GBP/EUR 1.2147 (0.8232)
The risk off tone that welcomed us into the week persisted as geopolitical concerns surrounding Ukraine and Russia saw European and US equity markets sell off, suffering their largest declines in over a month. Not surprisingly eastern European equities faced the most aggressive selling. The JPY was an out-performer yesterday as it achieved gains against its safe haven partner the USD, however both currencies were benefactors of the liquidation of risk, particularly from closely linked EM flows. Overnight the RBA held interest rates at 2.5% but did discuss factors on a historical benchmark for the currency.
We mentioned yesterday that the initial reaction is often to the extreme in these situations and overnight and this morning we have seen markets a little firmer as we await more news. The Yen gave back some of Monday’s gains on easing risk concerns and as the BOJ Governor talked down the currency in favour of the carry trade. The USD has started the day in the red as it also gives back some of its crisis gains and on comments Russia would give up using the USD if sanctions were imposed. European equities have started the day in positive territory.
Taking a look at the fundamental data released yesterday and a better than expected Eurozone manufacturing PMI yesterday could not lift the single currency as it felt the weight of selling from its close trade links with Russia. Both French and German PMI figures were better than expected but most notable was the improvement in France posting 49.7 vs 48.5 expected and prior. The French reading is still below the benchmark 50 contraction/expansion level, however any improvement will be welcome for France. The Euro calendar is light today with only Producer Price data on tap, given the better CPI reading last week these figures may be ignored as producers are less likely to pass on reduction in costs to consumers in the short term.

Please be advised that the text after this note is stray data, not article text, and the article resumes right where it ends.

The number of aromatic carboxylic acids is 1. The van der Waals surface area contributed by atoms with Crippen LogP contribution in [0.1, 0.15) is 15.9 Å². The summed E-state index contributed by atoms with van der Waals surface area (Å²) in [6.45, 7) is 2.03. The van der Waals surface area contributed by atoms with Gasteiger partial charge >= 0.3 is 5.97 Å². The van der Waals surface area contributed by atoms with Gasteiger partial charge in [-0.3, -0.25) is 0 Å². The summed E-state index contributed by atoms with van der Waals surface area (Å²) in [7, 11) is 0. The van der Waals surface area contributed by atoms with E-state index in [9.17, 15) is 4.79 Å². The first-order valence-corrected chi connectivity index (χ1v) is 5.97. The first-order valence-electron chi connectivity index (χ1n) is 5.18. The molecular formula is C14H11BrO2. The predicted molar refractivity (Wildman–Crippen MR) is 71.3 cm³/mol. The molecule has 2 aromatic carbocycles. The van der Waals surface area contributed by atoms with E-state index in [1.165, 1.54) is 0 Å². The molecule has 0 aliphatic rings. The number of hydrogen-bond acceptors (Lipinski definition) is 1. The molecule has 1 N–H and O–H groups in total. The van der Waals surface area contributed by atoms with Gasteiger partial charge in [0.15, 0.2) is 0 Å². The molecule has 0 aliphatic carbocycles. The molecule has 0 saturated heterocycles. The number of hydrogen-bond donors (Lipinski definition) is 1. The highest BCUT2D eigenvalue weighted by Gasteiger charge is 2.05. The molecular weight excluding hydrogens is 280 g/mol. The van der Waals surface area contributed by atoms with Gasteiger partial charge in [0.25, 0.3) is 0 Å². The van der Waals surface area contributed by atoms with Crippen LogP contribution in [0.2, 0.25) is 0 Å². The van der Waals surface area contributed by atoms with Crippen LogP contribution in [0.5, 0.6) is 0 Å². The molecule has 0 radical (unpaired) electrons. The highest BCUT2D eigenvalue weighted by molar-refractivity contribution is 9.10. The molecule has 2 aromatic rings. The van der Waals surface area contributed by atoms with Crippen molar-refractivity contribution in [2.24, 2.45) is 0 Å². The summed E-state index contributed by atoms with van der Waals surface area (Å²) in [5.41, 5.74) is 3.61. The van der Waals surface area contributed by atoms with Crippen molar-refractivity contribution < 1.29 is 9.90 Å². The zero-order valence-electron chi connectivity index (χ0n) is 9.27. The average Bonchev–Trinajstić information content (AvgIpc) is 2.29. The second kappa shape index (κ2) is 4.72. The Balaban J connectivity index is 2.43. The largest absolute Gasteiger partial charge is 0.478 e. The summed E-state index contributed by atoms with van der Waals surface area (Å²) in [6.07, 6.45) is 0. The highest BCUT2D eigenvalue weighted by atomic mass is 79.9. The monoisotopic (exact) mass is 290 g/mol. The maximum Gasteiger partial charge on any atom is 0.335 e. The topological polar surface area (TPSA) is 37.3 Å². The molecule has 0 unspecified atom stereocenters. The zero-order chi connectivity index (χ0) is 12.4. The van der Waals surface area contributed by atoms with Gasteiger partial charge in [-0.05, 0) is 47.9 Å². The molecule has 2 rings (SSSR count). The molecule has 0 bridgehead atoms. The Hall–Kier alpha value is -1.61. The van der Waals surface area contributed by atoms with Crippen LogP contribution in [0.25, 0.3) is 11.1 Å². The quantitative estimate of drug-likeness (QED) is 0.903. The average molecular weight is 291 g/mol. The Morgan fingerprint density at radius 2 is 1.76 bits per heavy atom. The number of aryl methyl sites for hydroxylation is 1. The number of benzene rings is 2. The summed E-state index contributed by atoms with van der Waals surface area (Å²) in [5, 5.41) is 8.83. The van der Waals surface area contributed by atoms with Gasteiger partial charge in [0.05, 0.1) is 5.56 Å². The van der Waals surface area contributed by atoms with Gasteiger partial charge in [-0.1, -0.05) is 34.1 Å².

GBP held firm for much of yesterday showing little change against USD or EUR until the end of the European session where it came into a bout of selling dropping .5% against the USD. Data from the UK was mixed and despite a slightly better than expected manufacturing PMI reading (56.9 vs 56.8 expected) an unexpected decline in money supply data for January may have kept the reaction subdued.
The major release of this morning’s calendar comes from the UK with Construction PMI due to show a slight slowdown in the pace of construction expansion after reaching 5 year highs in January. Yields in the UK 10 year have been declining since February 12th, the same day the BOE pushed back against rate hike expectations. That being said the pound has held up regardless, however with rates taking the lead a turn in UK data could provide the catalyst for additional GBP selling.
Given the risk off environment yesterday it is difficult to gauge what value yesterday’s better than expected US data had on the dollar. As we discussed yesterday the near term future of the USD depends very much on people belief in the pace of US recovery, or lack of, and its implication on the Feds plan to continue tapering. Yesterday’s ISM Manufacturing Survey printed stronger than expected with 53.2 vs 52, with a .1% rise in construction spending also. Personal spending rose .4% in Jan vs .1% expected with personal income rising .3% vs .2% expected. All positive signs of recovery but it is difficult to look past Friday’s NFPs and jobs data, as a make or break for the USD in Q1.